Gay Marriage Ban in Wisconsin Struck Down
MADISON, Wis. (CN) - Joining a chorus of federal judges supporting marriage equality in the United States, a federal judge struck down a ban on gay marriage in Wisconsin.
The American Civil Liberties Union challenged the law on behalf of eight gay couples who sought either the right to marry or to have their marriages in other states recognized.
U.S. District Judge Barbara Crabb on Friday found Wisconsin's law defining marriage as the union of one man and one woman unconstitutional.
"This case is not about whether marriages between same-sex couples are consistent or inconsistent with the teachings of a particular religion, whether such marriages are moral or immoral or whether they are something that should be encouraged or discouraged," the 88-page opinion and order states. "It is not even about whether the plaintiffs in this case are as capable as opposite-sex couples of maintaining a committed and loving relationship or raising a family together. Quite simply, this case is about liberty and equality, the two cornerstones of the rights protected by the United States Constitution.
"Although the parties in this case disagree about many issues, they do agree about at least one thing, which is the central role that marriage plays in American society. It is a defining rite of passage and one of the most important events in the lives of millions of people, if not the most important for some. Of course, countless government benefits are tied to marriage, as are many responsibilities, but these practical concerns are only one part of the reason that marriage is exalted as a privileged civic status. Marriage is tied to our sense of self, personal autonomy and public dignity. And perhaps more than any other endeavor, we view marriage as essential to the pursuit of happiness, one of the inalienable rights in our Declaration of Independence."
Crabb found that the state failed to show actual harm in recognizing the marriages of same-sex couples.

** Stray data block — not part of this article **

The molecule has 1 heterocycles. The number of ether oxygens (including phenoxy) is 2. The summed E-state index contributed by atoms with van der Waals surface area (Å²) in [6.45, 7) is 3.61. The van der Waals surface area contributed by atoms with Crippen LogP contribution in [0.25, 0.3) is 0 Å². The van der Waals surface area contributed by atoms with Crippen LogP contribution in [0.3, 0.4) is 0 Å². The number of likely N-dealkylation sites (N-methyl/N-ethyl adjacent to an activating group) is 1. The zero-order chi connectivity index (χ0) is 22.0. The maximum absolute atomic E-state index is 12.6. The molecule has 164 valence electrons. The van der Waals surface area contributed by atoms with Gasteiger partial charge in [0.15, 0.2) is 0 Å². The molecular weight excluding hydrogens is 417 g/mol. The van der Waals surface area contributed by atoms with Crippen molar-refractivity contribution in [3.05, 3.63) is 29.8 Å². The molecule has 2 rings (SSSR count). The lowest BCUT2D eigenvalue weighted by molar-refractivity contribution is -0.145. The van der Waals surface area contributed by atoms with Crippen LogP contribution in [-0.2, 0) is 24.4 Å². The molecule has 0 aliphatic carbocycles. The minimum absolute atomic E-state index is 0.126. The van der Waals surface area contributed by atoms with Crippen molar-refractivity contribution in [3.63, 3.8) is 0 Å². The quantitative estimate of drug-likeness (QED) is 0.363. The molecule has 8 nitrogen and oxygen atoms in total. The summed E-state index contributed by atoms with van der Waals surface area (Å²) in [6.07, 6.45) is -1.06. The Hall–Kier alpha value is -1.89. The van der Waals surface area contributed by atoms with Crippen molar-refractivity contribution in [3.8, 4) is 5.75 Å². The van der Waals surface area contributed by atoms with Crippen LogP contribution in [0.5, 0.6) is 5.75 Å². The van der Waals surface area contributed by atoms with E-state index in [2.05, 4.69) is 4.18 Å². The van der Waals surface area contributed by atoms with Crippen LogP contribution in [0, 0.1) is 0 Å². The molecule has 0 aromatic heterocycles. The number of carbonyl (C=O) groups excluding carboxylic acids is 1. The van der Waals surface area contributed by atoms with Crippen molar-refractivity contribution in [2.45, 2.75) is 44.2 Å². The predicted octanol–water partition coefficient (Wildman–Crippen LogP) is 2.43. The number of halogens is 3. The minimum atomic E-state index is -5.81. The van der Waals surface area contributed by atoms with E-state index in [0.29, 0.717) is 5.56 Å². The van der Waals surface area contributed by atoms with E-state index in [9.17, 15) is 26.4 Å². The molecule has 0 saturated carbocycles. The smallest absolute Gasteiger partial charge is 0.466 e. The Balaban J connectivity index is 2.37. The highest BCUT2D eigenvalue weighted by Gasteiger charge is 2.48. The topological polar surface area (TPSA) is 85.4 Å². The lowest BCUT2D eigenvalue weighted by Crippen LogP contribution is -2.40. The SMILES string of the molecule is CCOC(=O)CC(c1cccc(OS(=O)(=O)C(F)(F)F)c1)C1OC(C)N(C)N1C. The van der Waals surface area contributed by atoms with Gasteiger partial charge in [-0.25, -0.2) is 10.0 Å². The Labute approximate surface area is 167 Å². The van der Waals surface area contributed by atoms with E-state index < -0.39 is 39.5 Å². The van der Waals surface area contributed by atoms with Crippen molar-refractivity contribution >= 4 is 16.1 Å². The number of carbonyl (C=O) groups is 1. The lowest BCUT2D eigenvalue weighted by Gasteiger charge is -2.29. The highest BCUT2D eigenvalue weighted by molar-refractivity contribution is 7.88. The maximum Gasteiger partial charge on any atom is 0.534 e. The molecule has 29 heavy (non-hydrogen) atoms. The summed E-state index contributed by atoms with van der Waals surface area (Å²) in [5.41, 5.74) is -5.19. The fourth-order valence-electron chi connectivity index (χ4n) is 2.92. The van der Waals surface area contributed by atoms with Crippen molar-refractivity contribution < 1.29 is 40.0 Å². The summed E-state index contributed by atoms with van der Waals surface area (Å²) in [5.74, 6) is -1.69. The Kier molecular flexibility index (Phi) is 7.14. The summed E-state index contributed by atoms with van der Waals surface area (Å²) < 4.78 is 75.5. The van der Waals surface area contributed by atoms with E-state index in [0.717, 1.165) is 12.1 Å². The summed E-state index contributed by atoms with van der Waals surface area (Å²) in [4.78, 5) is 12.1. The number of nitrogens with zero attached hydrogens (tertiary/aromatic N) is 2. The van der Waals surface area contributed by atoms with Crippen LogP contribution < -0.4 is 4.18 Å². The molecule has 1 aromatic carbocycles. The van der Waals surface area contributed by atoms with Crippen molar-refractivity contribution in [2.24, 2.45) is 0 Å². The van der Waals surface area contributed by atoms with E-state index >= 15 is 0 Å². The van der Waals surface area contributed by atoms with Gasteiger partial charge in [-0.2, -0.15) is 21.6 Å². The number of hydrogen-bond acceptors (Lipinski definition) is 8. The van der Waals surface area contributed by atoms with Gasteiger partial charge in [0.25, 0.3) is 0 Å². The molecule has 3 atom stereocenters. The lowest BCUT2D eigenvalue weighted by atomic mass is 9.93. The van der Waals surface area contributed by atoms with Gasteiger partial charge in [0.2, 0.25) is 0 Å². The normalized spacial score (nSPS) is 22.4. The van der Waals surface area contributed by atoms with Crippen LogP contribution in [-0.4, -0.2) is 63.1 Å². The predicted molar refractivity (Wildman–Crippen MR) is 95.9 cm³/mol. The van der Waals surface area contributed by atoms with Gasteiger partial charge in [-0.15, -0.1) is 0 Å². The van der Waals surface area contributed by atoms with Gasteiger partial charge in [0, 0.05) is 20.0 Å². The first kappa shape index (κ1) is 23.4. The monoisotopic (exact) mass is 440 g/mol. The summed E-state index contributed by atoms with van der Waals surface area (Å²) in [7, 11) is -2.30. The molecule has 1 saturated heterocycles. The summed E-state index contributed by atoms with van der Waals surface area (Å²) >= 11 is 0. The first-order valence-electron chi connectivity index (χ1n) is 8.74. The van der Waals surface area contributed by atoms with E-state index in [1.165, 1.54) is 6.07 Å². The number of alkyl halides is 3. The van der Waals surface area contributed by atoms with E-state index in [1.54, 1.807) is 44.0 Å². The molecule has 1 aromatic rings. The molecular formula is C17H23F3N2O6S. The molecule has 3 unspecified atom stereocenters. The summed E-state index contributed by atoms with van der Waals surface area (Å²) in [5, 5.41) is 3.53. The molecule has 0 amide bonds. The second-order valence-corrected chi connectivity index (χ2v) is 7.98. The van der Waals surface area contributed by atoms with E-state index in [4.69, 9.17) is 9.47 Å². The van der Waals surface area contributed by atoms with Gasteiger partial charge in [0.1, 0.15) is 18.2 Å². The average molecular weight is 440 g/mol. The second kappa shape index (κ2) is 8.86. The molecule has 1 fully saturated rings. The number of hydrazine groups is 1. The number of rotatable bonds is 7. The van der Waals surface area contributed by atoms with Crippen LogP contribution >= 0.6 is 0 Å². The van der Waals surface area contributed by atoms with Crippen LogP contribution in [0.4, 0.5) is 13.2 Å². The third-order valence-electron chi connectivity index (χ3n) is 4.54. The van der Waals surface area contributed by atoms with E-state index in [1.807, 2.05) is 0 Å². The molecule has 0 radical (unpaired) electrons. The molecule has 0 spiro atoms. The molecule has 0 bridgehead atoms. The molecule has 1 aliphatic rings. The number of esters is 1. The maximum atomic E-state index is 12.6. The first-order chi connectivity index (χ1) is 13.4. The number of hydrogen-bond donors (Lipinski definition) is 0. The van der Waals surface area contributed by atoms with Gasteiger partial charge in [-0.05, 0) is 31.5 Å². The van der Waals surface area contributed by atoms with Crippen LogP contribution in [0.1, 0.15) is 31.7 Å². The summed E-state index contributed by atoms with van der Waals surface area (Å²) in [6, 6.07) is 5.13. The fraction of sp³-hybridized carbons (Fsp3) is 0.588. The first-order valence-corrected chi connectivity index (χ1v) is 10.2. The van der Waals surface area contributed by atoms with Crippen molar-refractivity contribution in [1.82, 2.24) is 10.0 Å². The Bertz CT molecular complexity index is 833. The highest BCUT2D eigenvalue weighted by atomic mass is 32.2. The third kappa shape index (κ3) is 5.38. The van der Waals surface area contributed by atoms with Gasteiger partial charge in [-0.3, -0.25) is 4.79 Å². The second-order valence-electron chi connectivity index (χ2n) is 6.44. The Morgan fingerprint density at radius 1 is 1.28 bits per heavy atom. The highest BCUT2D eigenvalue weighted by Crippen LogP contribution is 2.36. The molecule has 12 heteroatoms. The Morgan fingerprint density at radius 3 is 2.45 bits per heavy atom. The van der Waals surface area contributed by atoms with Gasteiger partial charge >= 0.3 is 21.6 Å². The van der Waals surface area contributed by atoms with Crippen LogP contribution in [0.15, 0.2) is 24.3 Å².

"Under these circumstances, personal beliefs, anxiety about change and discomfort about an unfamiliar way of life must give way to a respect for the constitutional rights of individuals, just as those concerns had to give way for the right of Amish people to educate their children according to their own values, Wisconsin v. Yoder, for Jehovah's Witnesses to exercise their religion freely, West Virginia Board of Education v. Barnetteand for interracial couples to marry the person they believed was irreplaceable. Loving v. Virginia," Crabb wrote. "In doing this, courts do not 'endorse' marriage between same-sex couples, but merely affirm that those couples have rights to liberty and equality under the Constitution, just as heterosexual couples do."
Two of the plaintiffs in the case - Kami Young and Karina Willes - were married last year in Minnesota. They have a newborn daughter, but Young, as the birth mother, is the only one listed on the child's Wisconsin birth certificate.
"Our daughter has two parents who love her dearly," Willes said in a statement. "I am no less a mother to her than Kami is, and she deserves the security of having both of her parents legally recognized. Our daughter shouldn't have second-class protections."
John Knight, staff attorney with the ACLU Lesbian Gay Bisexual and Transgender Project, applauded the decision.
"Wisconsin's constitutional ban on marriage for same-sex couples is a striking example of intentional discrimination towards lesbians and gay men in Wisconsin," Knight said in a statement. "The marriage ban has sent a powerful message that same-sex couples are undeserving of the dignity and important legal protections associated with marriage. Judge Crabb's decision that same-sex couples are equal under the law sends an entirely different message - one inviting and encouraging fair treatment and respect for these couples."